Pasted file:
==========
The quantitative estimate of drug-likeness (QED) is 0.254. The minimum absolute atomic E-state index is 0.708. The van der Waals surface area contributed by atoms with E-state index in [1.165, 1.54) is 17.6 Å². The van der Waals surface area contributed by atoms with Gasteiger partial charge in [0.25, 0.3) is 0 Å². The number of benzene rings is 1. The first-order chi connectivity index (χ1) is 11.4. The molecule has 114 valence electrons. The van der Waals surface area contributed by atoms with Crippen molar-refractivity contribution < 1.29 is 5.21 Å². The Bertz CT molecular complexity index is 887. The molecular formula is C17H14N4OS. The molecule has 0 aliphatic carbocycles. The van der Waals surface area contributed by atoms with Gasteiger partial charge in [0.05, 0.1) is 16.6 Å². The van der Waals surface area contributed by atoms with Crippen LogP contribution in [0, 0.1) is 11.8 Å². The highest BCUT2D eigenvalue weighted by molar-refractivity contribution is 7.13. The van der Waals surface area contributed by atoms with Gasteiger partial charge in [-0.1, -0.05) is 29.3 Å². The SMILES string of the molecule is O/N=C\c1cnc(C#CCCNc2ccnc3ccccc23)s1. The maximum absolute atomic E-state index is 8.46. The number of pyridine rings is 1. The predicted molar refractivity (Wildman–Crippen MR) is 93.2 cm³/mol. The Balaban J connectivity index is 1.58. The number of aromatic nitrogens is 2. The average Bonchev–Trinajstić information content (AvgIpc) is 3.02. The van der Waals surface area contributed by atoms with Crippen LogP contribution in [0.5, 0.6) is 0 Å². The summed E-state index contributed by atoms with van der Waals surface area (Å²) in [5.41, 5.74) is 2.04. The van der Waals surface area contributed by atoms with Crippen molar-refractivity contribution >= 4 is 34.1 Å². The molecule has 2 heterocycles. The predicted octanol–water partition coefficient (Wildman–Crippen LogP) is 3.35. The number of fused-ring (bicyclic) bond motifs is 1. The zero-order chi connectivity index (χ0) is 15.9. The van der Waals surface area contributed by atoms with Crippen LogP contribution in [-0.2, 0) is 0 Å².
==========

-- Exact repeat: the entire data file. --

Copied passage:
The quantitative estimate of drug-likeness (QED) is 0.254. The minimum absolute atomic E-state index is 0.708. The van der Waals surface area contributed by atoms with E-state index in [1.165, 1.54) is 17.6 Å². The van der Waals surface area contributed by atoms with Gasteiger partial charge in [0.25, 0.3) is 0 Å². The number of benzene rings is 1. The first-order chi connectivity index (χ1) is 11.4. The molecule has 114 valence electrons. The van der Waals surface area contributed by atoms with Crippen molar-refractivity contribution < 1.29 is 5.21 Å². The Bertz CT molecular complexity index is 887. The molecular formula is C17H14N4OS. The molecule has 0 aliphatic carbocycles. The van der Waals surface area contributed by atoms with Gasteiger partial charge in [0.05, 0.1) is 16.6 Å². The van der Waals surface area contributed by atoms with Crippen LogP contribution in [0, 0.1) is 11.8 Å². The highest BCUT2D eigenvalue weighted by molar-refractivity contribution is 7.13. The van der Waals surface area contributed by atoms with Gasteiger partial charge in [-0.1, -0.05) is 29.3 Å². The SMILES string of the molecule is O/N=C\c1cnc(C#CCCNc2ccnc3ccccc23)s1. The maximum absolute atomic E-state index is 8.46. The number of pyridine rings is 1. The predicted molar refractivity (Wildman–Crippen MR) is 93.2 cm³/mol. The Balaban J connectivity index is 1.58. The number of aromatic nitrogens is 2. The average Bonchev–Trinajstić information content (AvgIpc) is 3.02. The van der Waals surface area contributed by atoms with Crippen LogP contribution in [0.5, 0.6) is 0 Å². The summed E-state index contributed by atoms with van der Waals surface area (Å²) in [5.41, 5.74) is 2.04. The van der Waals surface area contributed by atoms with Crippen molar-refractivity contribution >= 4 is 34.1 Å². The molecule has 2 heterocycles. The predicted octanol–water partition coefficient (Wildman–Crippen LogP) is 3.35. The number of fused-ring (bicyclic) bond motifs is 1. The zero-order chi connectivity index (χ0) is 15.9. The van der Waals surface area contributed by atoms with Crippen LogP contribution in [-0.2, 0) is 0 Å².